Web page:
Indie Film Review: Rose

Last month on this site, we reviewed a short film called Saudade from director Kemal Yildirim. It was an emotionally gripping piece of filmmaking with superb acting and some amazing cinematography. Today, we take a look at another work from Yildirim in the form of his 2012 feature length film, Rose. Coming a half decade before Saudade, the framework for Yildirim’s abilities and technique are just as much on display in Rose. Though, the 2012 film stumbles only slightly in its storytelling compared to its shorter spiritual successor.

Based on a true story, the film focuses mostly on the character of Rose played by Helen Clifford. She’s a drug addict and prostitute who struggles to support her six year old daughter, Ellie (Chelsea Alcock). In addition, she’s in a relationship with Tony (Patrick Regis), an underground boxer. Rose is also victimized by Blondie (Mike Mitchell), the Czar of the town of Hellville. After discovering that Rose is turning tricks behind his back, he makes all of their lives a living hell.

As was the case with Saudade, the acting in Rose is excellent. The depressing plot leaves very few moments of joy which can be difficult for a cast. That’s not the case here. Helen Clifford is great as the title character. She’s believable every step of the way as she goes through withdrawals and is battered and stripped by Mike Mitchell’s Blondie. Speaking of Mitchell, he plays a legitimately sinister antagonist. He’s unpredictable in his actions and seemingly no one is safe from his actions. Clifford and Mitchell carry the entire film and their confrontations are filled with emotional and physical tension.

Despite being released six years ago at the time of this writing, Rose looks phenomenal. In our Saudade review, we said, “Discovering ways to make something so engaging feel so bleak is a true testament to the great direction and storytelling by Yildirim.” There’s no truer statement than that when applied to this film. Yildirim has a keen eye for beautiful, yet grim, camera shots and the cinematography never gets old. Every scene is dripping with detail and the film is simply wonderful to look at. Early in the film, Blondie and his crew bring Rose to a flophouse after chasing her down. The director is even able to make something as drab as a flophouse stand out visually. There are studio released theatrical films that don’t look this good.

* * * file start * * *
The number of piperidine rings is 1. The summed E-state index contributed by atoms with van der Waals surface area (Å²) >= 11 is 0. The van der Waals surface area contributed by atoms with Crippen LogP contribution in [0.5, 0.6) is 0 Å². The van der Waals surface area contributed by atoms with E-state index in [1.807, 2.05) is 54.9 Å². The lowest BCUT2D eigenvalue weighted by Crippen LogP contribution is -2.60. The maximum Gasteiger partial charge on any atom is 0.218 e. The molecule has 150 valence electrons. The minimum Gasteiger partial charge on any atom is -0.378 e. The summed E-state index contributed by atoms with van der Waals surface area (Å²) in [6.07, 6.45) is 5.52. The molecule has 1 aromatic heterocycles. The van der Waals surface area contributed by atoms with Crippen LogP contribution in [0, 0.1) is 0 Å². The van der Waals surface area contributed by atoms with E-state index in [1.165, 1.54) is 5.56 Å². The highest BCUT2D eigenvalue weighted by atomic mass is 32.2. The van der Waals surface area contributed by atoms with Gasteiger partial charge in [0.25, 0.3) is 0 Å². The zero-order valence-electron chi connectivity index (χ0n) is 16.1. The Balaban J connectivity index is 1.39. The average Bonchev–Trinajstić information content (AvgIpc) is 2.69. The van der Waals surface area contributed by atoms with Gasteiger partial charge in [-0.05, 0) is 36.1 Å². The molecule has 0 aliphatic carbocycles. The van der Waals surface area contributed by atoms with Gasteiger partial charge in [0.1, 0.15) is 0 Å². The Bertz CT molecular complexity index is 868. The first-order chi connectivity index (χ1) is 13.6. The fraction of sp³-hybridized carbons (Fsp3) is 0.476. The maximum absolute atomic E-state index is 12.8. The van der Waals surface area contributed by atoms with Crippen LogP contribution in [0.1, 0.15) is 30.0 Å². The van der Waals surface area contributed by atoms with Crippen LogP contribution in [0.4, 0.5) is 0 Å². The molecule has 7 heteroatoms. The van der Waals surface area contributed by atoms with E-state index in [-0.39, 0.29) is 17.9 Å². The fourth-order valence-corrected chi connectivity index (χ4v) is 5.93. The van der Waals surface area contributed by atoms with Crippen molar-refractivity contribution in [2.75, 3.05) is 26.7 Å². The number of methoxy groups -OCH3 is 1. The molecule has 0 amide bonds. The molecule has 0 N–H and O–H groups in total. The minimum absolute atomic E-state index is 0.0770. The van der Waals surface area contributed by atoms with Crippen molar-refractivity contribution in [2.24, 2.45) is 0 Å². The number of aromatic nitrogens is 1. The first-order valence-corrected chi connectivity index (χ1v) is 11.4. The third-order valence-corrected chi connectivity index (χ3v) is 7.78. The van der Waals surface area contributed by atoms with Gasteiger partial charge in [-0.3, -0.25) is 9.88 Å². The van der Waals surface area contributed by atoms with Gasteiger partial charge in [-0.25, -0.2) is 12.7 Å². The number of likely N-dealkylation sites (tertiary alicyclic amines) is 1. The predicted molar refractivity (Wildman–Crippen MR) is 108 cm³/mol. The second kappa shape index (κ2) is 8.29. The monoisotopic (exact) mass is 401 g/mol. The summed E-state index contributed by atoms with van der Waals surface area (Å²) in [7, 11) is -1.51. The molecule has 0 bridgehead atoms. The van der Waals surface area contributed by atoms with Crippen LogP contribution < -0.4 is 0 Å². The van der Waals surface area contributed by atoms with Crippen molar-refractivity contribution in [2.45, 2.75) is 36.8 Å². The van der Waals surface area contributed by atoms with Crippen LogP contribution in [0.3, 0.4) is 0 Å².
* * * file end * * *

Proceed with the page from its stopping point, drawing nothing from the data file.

However, while the film does have a lot going for it, there are some negatives that mainly have to do with the plot. At its absolute core, Rose has an intriguing story and it’s communicated well enough. That being said, the characters of Ellie and Tony are important pieces to the story on paper. Though, they never really feel that way in the context of the film. As Rose’s daughter, Ellie should be one of the main focal points behind our protagonist’s every action. Instead, Ellie feels more like a prop than anything. When it comes to Tony, his relationship with Rose doesn’t feel that important either. It definitely is but sometimes it’s hard to buy them as a couple.

Perhaps the biggest flaw of the film is that it almost has too much story. Being based on true events, it wouldn’t be a surprise if Yildirim and company were trying to tell the story as it was. Often times, filmmakers will attempt to be more cinematic and alter some of the events to better fit the flow of a film. Here, the film has too many wrinkles when the true meat of the story is the confrontation between the protagonist and antagonist. In this case, that’s Rose and Blondie respectively with the former being the focal point. Helen Clifford’s performance in the lead drives the film and the other characters should take more of a backseat to her. When the story focuses on Rose and Blondie together, the results are fantastic.

Our Score

Overall, Rose is a fine film with an emotional story that simply meanders at times. During some scenes, the pacing lingers but, at other times, moves too quickly during the more emotionally absorbing scenes. Another minor gripe is in the film’s sound design which is all over the place at times but not necessarily backbreaking. Regardless, there’s a lot to like about the film and its excellent cinematography and direction. After seeing two of Yildirim’s works, he definitely has a distinct style and knows how to put together a captivating piece of cinema. With Rose, the seeds are sown for a budding filmmaker and it seems like the best is yet to come from Kemal Yildirim.

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